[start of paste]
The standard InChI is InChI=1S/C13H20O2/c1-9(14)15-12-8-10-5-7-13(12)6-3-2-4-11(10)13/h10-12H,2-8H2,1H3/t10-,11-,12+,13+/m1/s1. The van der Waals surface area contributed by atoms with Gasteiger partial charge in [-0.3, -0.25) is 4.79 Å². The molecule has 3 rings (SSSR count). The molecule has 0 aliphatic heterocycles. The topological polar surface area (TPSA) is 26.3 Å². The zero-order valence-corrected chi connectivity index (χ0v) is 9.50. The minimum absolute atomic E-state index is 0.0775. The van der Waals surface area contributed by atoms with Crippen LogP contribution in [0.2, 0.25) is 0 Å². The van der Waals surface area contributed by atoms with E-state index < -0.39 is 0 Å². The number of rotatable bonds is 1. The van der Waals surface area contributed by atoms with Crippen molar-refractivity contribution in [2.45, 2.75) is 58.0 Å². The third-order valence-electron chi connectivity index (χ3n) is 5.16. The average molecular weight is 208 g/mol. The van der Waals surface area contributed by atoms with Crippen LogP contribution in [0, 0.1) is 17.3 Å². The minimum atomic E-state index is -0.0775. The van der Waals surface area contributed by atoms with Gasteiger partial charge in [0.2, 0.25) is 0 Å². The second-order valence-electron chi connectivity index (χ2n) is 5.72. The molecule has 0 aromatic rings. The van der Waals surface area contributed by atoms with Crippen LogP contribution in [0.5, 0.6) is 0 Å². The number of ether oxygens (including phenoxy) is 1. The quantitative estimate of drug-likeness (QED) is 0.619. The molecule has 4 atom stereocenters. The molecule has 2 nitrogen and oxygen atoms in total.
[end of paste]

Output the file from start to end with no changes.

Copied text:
The standard InChI is InChI=1S/C13H20O2/c1-9(14)15-12-8-10-5-7-13(12)6-3-2-4-11(10)13/h10-12H,2-8H2,1H3/t10-,11-,12+,13+/m1/s1. The van der Waals surface area contributed by atoms with Gasteiger partial charge in [-0.3, -0.25) is 4.79 Å². The molecule has 3 rings (SSSR count). The molecule has 0 aliphatic heterocycles. The topological polar surface area (TPSA) is 26.3 Å². The zero-order valence-corrected chi connectivity index (χ0v) is 9.50. The minimum absolute atomic E-state index is 0.0775. The van der Waals surface area contributed by atoms with Crippen LogP contribution in [0.2, 0.25) is 0 Å². The van der Waals surface area contributed by atoms with E-state index < -0.39 is 0 Å². The number of rotatable bonds is 1. The van der Waals surface area contributed by atoms with Crippen molar-refractivity contribution in [2.45, 2.75) is 58.0 Å². The third-order valence-electron chi connectivity index (χ3n) is 5.16. The average molecular weight is 208 g/mol. The van der Waals surface area contributed by atoms with Crippen LogP contribution in [0, 0.1) is 17.3 Å². The minimum atomic E-state index is -0.0775. The van der Waals surface area contributed by atoms with Gasteiger partial charge in [0.2, 0.25) is 0 Å². The second-order valence-electron chi connectivity index (χ2n) is 5.72. The molecule has 0 aromatic rings. The van der Waals surface area contributed by atoms with Crippen LogP contribution in [0.5, 0.6) is 0 Å². The number of ether oxygens (including phenoxy) is 1. The quantitative estimate of drug-likeness (QED) is 0.619. The molecule has 4 atom stereocenters. The molecule has 2 nitrogen and oxygen atoms in total.